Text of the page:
Biophysics conference attendance helps to make connections

Photo: Jon Davey

For the first time, and after a year and a half of enthusiastic yet hard laboratory work, my results were interesting enough to be selected for a first-level international biophysical congress.

It was just when I arrived to the Edinburgh congress center, however, when I became aware of the impact that this meeting was going to have in my career. Watching an overwhelmingly crowded opening lecture was almost moving – what an amount of brilliant scientists, what an opportunity.

My schedule was full of titles of lectures that I wanted to attend, often having to take choose one over another almost by flipping a coin, since I was interested in both equally. I was, all in all, very excited.

Before the congress I was already intrigued by the possibilities that molecular dynamics can offer to my research. However, it was during the meeting, after having listened to the multiple works exposed when I decided that I wanted to commit to learn some molecular dynamics to apply a distinct perspective to my research. And in fact, I am now writing this from Coimbra, where I am attending a course on computational biology.

The poster sessions were of great interest, were dynamic and offered an unparalleled networking arena. It was just in the first session, where I found a poster entitled Illuminating the Spatial-Temporal Dynamics of Lipopolysaccharde in the Bacterial Outer Membrane that drew my attention. The author of the poster and I, along with another scientist, had a very interesting conversation about the role of LPS as a bacterial defense molecule. The author kindly suggested me some simple experiments that I could do to tackle some doubts that I (still) have.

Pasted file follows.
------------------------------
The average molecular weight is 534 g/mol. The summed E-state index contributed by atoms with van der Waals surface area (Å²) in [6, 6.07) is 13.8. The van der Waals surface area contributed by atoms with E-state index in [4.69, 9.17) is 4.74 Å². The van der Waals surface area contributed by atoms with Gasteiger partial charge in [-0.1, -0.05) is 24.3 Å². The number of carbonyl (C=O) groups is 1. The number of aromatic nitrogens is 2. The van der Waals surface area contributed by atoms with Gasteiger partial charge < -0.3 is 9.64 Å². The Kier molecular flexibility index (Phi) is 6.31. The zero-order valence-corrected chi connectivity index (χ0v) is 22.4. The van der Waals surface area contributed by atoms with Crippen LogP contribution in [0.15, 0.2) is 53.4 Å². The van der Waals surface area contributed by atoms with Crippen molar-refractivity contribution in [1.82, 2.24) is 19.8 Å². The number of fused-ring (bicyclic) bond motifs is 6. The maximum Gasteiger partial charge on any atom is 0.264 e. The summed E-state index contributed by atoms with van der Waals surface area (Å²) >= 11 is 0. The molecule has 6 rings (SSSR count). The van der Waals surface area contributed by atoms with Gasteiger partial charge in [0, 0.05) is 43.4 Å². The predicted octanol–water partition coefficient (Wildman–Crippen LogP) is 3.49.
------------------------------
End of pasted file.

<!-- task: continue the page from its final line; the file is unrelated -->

This is just one example of the possibilities that the poster session brings to young scientists such as myself. Furthermore, during the poster session in which I was demonstrating my work, I received a personal card of one researcher and the email address of another researcher who wanted me to send the paper of my work when published. I felt tremendously excited and proud.

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Marcin Makowski

Marcin Makowski

Marcin Makowski (Madrid, 1989) started to study the interactions between antimicrobial peptides and membranes during his master's degree. He is currently continuing this line of work as a PhD student at Instituto de Medicina Molecular, in Lisbon, Portugal.
Marcin Makowski

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